The Punjab and Haryana High Court in its recent order has made it clear that an estranged wife, who did not disclose information about her earnings and submitted wrong information of being unemployed, was liable to be proceeded against for furnishing false evidence.
The high court remarked that seemingly harmless contention of being unemployed by a wife to grab maintenance from her husband can lead to her conviction for furnishing false evidence.
Estranged wife filed a revision petition against order dated October 13, 2021, whereby an Additional Principal Judge (Family Court) held it to be expedient in the interest of justice that an inquiry should be made against her for false evidence under Section 191 of the IPC.
Punjab & Haryana High Court:
Justice Jasjit Singh Bedi ruled it was foremost duty of the party claiming maintenance to disclose the actual financial status to enable the court to decide upon the quantum of maintenance. The practice of making false assertions in the court ought to be discouraged as dignity and sanctity of the court was undermined by such conduct of a party.
Justice Bedi added a petition under Section 125 of the CrPC for maintenance is filed by a person unable to maintain herself or her children following lack of sufficient means. Referring to the facts of the case in hand, Justice Bedi asserted the petitioner wife joined a private university on July 3, 2017, as an Assistant Professor on a monthly salary of Rs 28,000. Her petition under Section 125 was filed on July 26, 2017.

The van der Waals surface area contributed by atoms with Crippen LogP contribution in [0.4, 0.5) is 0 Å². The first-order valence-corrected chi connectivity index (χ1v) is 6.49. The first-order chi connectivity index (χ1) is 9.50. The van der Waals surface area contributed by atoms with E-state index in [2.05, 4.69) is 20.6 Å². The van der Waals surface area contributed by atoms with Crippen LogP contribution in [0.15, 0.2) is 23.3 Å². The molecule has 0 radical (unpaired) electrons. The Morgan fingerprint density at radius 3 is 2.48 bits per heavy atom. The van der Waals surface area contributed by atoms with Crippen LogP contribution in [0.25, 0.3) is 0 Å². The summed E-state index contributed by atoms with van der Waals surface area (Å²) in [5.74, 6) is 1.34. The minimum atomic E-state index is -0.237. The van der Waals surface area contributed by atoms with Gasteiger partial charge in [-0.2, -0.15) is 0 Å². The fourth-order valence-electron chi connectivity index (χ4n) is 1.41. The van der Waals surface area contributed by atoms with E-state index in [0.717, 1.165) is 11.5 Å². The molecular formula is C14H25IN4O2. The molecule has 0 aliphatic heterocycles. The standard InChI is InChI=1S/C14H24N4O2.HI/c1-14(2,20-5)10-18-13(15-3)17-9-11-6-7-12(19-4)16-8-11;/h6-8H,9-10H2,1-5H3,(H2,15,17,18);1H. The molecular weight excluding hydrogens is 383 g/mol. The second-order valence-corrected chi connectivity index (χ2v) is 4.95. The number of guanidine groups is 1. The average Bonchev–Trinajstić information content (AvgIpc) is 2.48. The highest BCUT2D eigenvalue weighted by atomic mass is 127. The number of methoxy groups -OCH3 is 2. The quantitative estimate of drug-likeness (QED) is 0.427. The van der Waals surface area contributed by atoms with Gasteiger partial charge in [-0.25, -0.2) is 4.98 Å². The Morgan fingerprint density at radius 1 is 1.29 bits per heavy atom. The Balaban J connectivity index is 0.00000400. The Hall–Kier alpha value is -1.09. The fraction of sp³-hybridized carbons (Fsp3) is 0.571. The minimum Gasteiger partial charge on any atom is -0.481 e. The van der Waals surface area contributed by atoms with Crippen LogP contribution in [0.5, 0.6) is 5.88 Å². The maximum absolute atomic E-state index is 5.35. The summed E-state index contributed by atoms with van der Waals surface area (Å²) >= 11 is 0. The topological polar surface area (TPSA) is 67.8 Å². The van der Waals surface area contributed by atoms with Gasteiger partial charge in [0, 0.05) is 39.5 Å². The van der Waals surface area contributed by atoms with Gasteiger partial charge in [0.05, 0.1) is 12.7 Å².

She did not disclose the information about her job and earnings during the entire litigation, including the time her application for interim maintenance was decided.
Dismissing the plea, Justice Bedi added it could safely be said the possibility of her conviction was high and her actions were certainly deliberate and conscious to obtain maintenance. Justice Bedi asserted,
In my opinion, this explanation is completely fallacious. The petitioner is an Assistant Professor and a highly educated person. At no stage of proceedings up till her cross examination did she disclose that she was employed.
Assuming that the fact was missing in her petition under Section 125, the court could have been informed during the course of proceedings that there had been change of circumstances regarding her obtaining employment.
ALSO READ –
When I Filed For Divorce, My Wife Filed 498A, DV, 125 CrPC As Rebound | Now Demanding Rs 20 Lakh For Final Settlement
ALSO WATCH –
Join our Facebook Group or follow us on social media by clicking on the icons below
Blogging about Equal Rights for Men or writing about Gender Biased Laws is often looked upon as controversial, as many 'perceive' it Anti-Women. Due to this grey area - where we demand Equality in the true sense for all genders - most brands distance themselves from advertising on a portal like ours.
We, therefore, look forward to your support as donors who understand our work and are willing to partner in this endeavour to spread this cause. Do support our work to counter one sided gender biased narratives in the media.
To make an instant donation, click on the "Donate Now" button above. For information regarding donation via Bank Transfer, click here.